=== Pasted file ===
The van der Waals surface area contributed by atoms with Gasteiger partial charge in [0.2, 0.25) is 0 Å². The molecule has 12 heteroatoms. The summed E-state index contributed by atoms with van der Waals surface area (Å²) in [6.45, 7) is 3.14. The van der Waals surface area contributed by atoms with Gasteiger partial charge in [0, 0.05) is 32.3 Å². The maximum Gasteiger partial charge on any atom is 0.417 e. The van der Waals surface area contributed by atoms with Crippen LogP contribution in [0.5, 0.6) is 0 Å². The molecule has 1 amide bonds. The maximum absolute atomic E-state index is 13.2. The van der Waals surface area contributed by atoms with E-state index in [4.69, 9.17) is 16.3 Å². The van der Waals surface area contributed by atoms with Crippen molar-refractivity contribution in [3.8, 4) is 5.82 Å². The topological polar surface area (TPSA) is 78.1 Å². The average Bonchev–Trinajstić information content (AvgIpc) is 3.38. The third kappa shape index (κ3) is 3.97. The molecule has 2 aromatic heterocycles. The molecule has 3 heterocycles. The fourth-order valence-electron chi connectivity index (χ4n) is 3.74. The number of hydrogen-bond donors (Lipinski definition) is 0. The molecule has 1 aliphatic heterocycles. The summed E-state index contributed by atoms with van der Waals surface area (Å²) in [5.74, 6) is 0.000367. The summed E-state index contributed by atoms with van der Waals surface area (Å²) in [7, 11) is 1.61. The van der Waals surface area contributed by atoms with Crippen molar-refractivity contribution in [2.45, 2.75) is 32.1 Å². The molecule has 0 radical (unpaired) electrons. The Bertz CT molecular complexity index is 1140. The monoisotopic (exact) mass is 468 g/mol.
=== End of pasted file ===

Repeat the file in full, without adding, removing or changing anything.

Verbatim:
The van der Waals surface area contributed by atoms with Gasteiger partial charge in [0.2, 0.25) is 0 Å². The molecule has 12 heteroatoms. The summed E-state index contributed by atoms with van der Waals surface area (Å²) in [6.45, 7) is 3.14. The van der Waals surface area contributed by atoms with Gasteiger partial charge in [0, 0.05) is 32.3 Å². The maximum Gasteiger partial charge on any atom is 0.417 e. The van der Waals surface area contributed by atoms with Crippen LogP contribution in [0.5, 0.6) is 0 Å². The molecule has 1 amide bonds. The maximum absolute atomic E-state index is 13.2. The van der Waals surface area contributed by atoms with E-state index in [4.69, 9.17) is 16.3 Å². The van der Waals surface area contributed by atoms with Crippen molar-refractivity contribution in [3.8, 4) is 5.82 Å². The topological polar surface area (TPSA) is 78.1 Å². The average Bonchev–Trinajstić information content (AvgIpc) is 3.38. The third kappa shape index (κ3) is 3.97. The molecule has 2 aromatic heterocycles. The molecule has 3 heterocycles. The fourth-order valence-electron chi connectivity index (χ4n) is 3.74. The number of hydrogen-bond donors (Lipinski definition) is 0. The molecule has 1 aliphatic heterocycles. The summed E-state index contributed by atoms with van der Waals surface area (Å²) in [5.74, 6) is 0.000367. The summed E-state index contributed by atoms with van der Waals surface area (Å²) in [7, 11) is 1.61. The van der Waals surface area contributed by atoms with Crippen molar-refractivity contribution in [2.45, 2.75) is 32.1 Å². The molecule has 0 radical (unpaired) electrons. The Bertz CT molecular complexity index is 1140. The monoisotopic (exact) mass is 468 g/mol.